Professor Dravid gave talk on Elastic Strain Engineering Live BroadcastMay 2014
Smaller is Stronger. Nanostructured materials such as thin films, nanowires, nanoparticles, bulk nanocomposites and atomic sheets can withstand non-hydrostatic (e.g., tensile or shear) stresses up to a significant fraction of their ideal strength without inelastic relaxation by plasticity or fracture. Large elastic strains, up to ~10%, can be generated by epitaxy or by external loading on small-volume or bulk-scale nanomaterials and can be spatially homogeneous or inhomogeneous. This leads to new possibilities for tuning the physical and chemical properties of a material, such as electronic, optical, magnetic, phononic and catalytic properties, by varying the six-dimensional elastic strain as continuous variables. By controlling the elastic strain field statically or dynamically, a much larger parameter space opens up for optimizing the functional properties of materials, which gives new meaning to Richard Feynman's 1959 statement, "there's plenty of room at the bottom."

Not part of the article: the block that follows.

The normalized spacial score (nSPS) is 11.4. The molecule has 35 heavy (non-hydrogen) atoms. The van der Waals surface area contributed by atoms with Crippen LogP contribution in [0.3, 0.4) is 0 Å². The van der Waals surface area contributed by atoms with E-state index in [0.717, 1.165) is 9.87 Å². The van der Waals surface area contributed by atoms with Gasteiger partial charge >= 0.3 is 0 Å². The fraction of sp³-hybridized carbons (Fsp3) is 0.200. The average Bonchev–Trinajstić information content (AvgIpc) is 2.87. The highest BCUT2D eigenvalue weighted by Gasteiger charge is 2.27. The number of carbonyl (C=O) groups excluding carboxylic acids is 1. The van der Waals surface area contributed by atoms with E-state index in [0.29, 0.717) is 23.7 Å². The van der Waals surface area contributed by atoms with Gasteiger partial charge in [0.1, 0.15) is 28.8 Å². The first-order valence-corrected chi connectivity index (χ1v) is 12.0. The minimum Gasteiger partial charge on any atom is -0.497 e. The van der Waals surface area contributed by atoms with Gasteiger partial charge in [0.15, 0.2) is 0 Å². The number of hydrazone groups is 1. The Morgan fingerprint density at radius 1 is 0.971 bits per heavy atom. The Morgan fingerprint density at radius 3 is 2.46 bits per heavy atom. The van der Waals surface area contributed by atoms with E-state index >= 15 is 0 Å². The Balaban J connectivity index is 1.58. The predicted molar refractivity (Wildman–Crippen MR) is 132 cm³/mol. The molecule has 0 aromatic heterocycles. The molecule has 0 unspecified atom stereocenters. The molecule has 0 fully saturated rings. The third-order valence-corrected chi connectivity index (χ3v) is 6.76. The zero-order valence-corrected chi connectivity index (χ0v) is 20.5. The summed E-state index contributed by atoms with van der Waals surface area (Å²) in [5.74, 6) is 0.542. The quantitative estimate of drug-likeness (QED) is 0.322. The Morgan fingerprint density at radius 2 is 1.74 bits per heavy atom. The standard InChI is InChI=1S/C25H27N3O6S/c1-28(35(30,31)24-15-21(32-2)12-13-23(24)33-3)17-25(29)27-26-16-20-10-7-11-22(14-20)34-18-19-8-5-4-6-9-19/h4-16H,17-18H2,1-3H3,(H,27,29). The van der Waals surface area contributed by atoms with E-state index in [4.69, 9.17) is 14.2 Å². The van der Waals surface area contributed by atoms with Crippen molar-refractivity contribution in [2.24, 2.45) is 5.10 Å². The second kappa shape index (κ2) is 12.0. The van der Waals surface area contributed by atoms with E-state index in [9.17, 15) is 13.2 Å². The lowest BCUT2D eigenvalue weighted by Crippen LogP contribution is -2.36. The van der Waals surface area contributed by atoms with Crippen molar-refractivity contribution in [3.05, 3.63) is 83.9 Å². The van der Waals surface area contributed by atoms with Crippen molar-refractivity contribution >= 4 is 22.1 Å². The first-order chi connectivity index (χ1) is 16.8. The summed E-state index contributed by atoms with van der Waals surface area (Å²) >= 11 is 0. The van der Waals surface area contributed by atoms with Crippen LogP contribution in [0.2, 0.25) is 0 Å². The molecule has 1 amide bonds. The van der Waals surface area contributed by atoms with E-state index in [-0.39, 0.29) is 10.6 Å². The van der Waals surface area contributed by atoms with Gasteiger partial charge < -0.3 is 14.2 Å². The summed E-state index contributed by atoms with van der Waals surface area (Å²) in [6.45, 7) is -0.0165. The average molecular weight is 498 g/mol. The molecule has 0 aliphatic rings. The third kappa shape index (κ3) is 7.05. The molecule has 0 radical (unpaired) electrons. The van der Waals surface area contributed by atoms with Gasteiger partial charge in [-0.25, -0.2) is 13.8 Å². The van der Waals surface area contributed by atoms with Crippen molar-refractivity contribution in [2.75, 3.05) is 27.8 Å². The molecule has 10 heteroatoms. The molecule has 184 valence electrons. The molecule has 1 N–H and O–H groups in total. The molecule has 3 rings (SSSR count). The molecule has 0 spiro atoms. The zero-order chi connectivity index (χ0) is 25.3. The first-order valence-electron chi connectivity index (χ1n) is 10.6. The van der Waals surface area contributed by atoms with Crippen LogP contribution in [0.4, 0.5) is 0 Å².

Druring the Elastic Strain Engineering Live Broadcast held by MRS on May 6, Professor Dravid were invited as a speaker to talk about 'Strain Mediated Phenomena in Nanostructured Oxides and Chalcogenides'.